After Josh deLacy graduated from college a few years ago, he decided to hitchhike across the U.S. He didn’t have a job, didn’t have obligations, and didn’t have anything holding him back. Like Beitiks, he saw hitchhiking as an experiment. He wanted to know if there were good people in the world. He traveled with no money, and wasn’t going to ask for anything from anyone except for a ride.

He carried a hand-painted sign that read “Traveling on Trust” and made his way from his home in Washington state to Michigan to New Mexico and then back home. He got in the car with young pregnant mothers, a grandmother, a Vietnam veteran, a police officer, a pastor, a criminal, a bunch of teenagers and even a man who used to be a meth cook. He rode with 138 different drivers, and traveled 6,745 miles.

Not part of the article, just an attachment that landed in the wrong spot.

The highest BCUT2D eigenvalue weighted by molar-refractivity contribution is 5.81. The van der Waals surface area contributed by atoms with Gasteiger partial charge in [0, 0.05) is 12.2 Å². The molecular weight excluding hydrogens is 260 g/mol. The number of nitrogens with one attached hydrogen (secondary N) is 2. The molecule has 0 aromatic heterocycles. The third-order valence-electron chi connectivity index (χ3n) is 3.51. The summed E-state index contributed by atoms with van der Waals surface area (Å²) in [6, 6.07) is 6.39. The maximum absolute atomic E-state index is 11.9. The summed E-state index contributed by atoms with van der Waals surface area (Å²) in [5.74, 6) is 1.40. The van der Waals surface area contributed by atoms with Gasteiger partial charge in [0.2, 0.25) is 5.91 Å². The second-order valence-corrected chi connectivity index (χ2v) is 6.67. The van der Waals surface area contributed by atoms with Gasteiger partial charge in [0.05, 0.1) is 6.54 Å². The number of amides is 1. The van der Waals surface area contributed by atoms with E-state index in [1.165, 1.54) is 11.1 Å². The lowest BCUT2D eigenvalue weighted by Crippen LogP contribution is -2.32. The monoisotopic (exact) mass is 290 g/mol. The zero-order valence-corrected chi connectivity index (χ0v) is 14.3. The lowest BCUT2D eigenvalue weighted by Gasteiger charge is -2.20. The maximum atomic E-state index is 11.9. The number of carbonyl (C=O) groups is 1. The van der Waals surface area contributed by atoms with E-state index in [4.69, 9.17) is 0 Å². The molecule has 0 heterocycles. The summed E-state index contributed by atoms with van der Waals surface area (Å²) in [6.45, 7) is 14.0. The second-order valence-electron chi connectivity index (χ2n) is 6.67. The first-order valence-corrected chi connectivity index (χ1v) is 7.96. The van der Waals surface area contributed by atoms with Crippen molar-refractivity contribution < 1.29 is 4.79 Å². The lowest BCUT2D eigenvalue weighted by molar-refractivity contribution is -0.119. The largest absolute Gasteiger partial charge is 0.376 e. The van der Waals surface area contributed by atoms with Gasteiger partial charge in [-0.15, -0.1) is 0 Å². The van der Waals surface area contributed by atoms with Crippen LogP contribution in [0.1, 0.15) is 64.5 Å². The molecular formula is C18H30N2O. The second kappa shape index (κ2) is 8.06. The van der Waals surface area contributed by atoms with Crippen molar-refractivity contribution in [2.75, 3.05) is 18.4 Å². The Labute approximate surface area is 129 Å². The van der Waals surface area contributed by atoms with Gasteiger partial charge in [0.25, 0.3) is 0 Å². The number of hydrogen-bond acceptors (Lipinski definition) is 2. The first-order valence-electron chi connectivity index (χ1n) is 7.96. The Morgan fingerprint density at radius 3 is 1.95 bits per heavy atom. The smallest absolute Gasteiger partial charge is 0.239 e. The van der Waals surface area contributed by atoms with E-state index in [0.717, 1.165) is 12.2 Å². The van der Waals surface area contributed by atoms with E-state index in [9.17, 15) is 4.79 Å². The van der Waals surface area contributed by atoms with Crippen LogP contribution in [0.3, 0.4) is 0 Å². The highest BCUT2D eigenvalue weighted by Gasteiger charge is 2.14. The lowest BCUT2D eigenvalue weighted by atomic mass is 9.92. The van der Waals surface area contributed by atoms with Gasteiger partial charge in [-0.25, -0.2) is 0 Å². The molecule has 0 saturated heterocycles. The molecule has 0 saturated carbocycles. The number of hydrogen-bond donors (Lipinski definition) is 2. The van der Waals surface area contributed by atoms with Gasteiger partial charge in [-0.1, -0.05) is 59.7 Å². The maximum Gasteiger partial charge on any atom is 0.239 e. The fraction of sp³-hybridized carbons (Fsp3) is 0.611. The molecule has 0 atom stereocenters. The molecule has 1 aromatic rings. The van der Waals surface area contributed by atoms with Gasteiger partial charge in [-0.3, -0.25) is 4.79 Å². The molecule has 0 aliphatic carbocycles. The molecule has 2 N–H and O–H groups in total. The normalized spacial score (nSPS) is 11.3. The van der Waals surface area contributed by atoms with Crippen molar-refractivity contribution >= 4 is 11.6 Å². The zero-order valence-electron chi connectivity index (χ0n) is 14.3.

“What really impacted me was that I could trust more people than I thought I could,” he says. “It’s really forced me to evaluate what makes a good person.”

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